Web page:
September 1, 2006  

Lessons from the last long wars

In America’s past, America’s future?

Our collective understanding of irregular warfare, while far better than it was at the time of the invasions of Iraq and Afghanistan, is not what it might be. This is less true for soldiers in the fight — whose immediate needs are, of course, for tactical lessons and thus inherently evanescent — than for strategists at home. Washington remains particularly a prisoner of Vietnam analogies and cries out for a larger historical frame of reference.

Staying simply within the American experience, more attention might be paid to Brian Linn’s works on the Philippine insurrection or to the study of generals George Crook and Nelson Miles and their campaigns against the Plains Indians. But for a fresh perspective on today’s troubles, I have returned repeatedly in recent years to two books that look deeper into the past, to two magisterial histories of 18th-century conflicts. One is Fred Anderson’s “Crucible of War,” the story of the Seven Years’ War or, as known in North America, the French and Indian War; the second, Piers Mackesy’s “The War for America.”

The contests for North America are inseparable from the global competition among the European great powers: centrally France, Great Britain and their shifting allies. From a strategic perspective, we see the small war most clearly when we view it through the lens of the big war.

“Crucible of War” tackles a very big war, indeed. The Seven Years’ War of 1754-66 was the decisive contest in a long series of French and Indian wars waged over the course of the century; from the time that English settlers along the Atlantic seaboard and French Canadians began to come in contact, they fought, for reasons both local and imperial. But there was also a third party to the conflict, often holding the balance of power and always pursuing its own interests: the American Indian tribes, and most centrally the Iroquois Confederacy, which occupied the crucial buffer zone that separated New France from New England and the other British colonies.

Although naval engagements, conventional set-piece battles and sieges had their places in this long war, Anderson makes a strong case that the decisive struggle was the irregular frontier war, in which the Indians, particularly the Iroquois, played such an important role. Thus, whichever Europeans could best cajole, rally or manage their indigenous partners enjoyed a nearly insuperable advantage. But, as Anderson observes, “The Iroquois chiefs’ ‘aggressive neutrality’ enabled them to manipulate both French and British imperial authorities.”

In this contest, the French held an initial edge. New France was a colony of soldiers, trappers and backwoodsmen — “coureurs de bois” — whose interests and way of life were very much complementary to Native American culture. The government in Quebec was essentially a military establishment, giving the Canadians a central strategic direction. But the colony was not really New France, simply an outpost of old France. Thus, New France’s governors, lacking manpower and resources, naturally fell in with the Native American irregular way of war.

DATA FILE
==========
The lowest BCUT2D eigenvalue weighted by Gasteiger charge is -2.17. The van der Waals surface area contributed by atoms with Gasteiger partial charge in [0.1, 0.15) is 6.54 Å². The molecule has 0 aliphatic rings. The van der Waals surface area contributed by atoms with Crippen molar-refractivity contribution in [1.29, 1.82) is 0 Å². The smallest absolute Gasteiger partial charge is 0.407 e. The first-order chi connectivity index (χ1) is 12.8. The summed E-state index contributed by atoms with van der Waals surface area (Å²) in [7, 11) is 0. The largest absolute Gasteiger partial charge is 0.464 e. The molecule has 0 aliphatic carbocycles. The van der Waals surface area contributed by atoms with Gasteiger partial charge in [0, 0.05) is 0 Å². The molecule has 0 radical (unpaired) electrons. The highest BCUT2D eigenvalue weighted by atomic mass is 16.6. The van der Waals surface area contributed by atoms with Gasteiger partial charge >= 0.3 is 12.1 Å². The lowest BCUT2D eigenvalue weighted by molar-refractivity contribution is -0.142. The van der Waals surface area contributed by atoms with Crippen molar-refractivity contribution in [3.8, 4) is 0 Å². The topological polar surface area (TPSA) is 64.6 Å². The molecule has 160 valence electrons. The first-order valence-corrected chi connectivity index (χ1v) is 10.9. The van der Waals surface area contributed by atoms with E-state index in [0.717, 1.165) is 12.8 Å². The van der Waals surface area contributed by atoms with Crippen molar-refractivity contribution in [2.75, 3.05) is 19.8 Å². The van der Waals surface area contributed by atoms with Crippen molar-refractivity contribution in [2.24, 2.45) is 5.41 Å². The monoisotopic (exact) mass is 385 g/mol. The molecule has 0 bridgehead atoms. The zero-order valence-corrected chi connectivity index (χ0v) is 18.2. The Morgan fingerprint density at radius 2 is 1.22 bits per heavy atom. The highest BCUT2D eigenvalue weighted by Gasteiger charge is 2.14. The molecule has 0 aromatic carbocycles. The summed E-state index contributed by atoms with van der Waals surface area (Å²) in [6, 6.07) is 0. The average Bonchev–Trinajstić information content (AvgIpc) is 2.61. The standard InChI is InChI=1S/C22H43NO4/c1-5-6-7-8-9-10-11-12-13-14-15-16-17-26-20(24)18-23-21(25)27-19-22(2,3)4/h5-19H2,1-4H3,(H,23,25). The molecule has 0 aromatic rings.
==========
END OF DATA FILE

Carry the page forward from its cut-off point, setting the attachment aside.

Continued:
By contrast, English colonists came to settle, to farm and to expand a New Jerusalem. The colonies were fractiously independent and initially unsuited to strategic cooperation among themselves or with Indian allies. Nonetheless, a certain number of English colonial leaders and commanders learned enough to coordinate their interests with Indian interests. Their experiences served them well when they broke with the mother country.

In “The War for America,” originally published in 1964, Mackesy tells the story of the American Revolution from the British side of the hill. It’s a bracing perspective to a New World mind and a carefully crafted portrait of a great power juggling its global interests, as well as a military bureaucracy struggling to make disparate strategic ends meet. It’s a portrait that bears more than a passing resemblance to the U.S. today.

“Yet though it may be that Britain never evolved a constructive political plan,” Mackesy concludes, “her military effort was based on a better-reasoned concept than mere reconquest and policing by her handful of regular troops. She relied … on helping the good Americans to overcome the bad: The British Army would break the power of the rebels, and organize and support the loyalists who would police the country.”

It wasn’t a bad plan, argues Mackesey, and the failures were not so much of the British Army — although he suggests British troop levels were perhaps too low and that “with another 10,000 men and the assured command of American waters even [Gen. George] Clinton should have been able to destroy or paralyze Washington’s army.” Rather, Mackesy says, the decisive failure was that of the Royal Navy, which could not cut off French resupply.

The “War for America” is also a superb case study in the arts of high command — or, in this case, the lack thereof. Mackesy is devastating and detailed in his critique of both the British political and military leadership. Lord North, the prime minister, was excessively cautious, lacked popular support and was nervous of his parliamentary majority. At the very top, there was petrification. While American commanders were products of a revolutionary situation in which timid men did not rise, British generals Howe and Clinton were members of a stable political community who had only to play the game safely to draw their emoluments and retain their positions.

Historical parallels are dangerously weak structures. Yet Americans wrestling with the challenge of preserving a global order and wondering how to balance the claims of diverse and distant theaters of war could do far worse than contemplate the mix of imperial and irregular conflicts — the long wars — from which the U.S. emerged.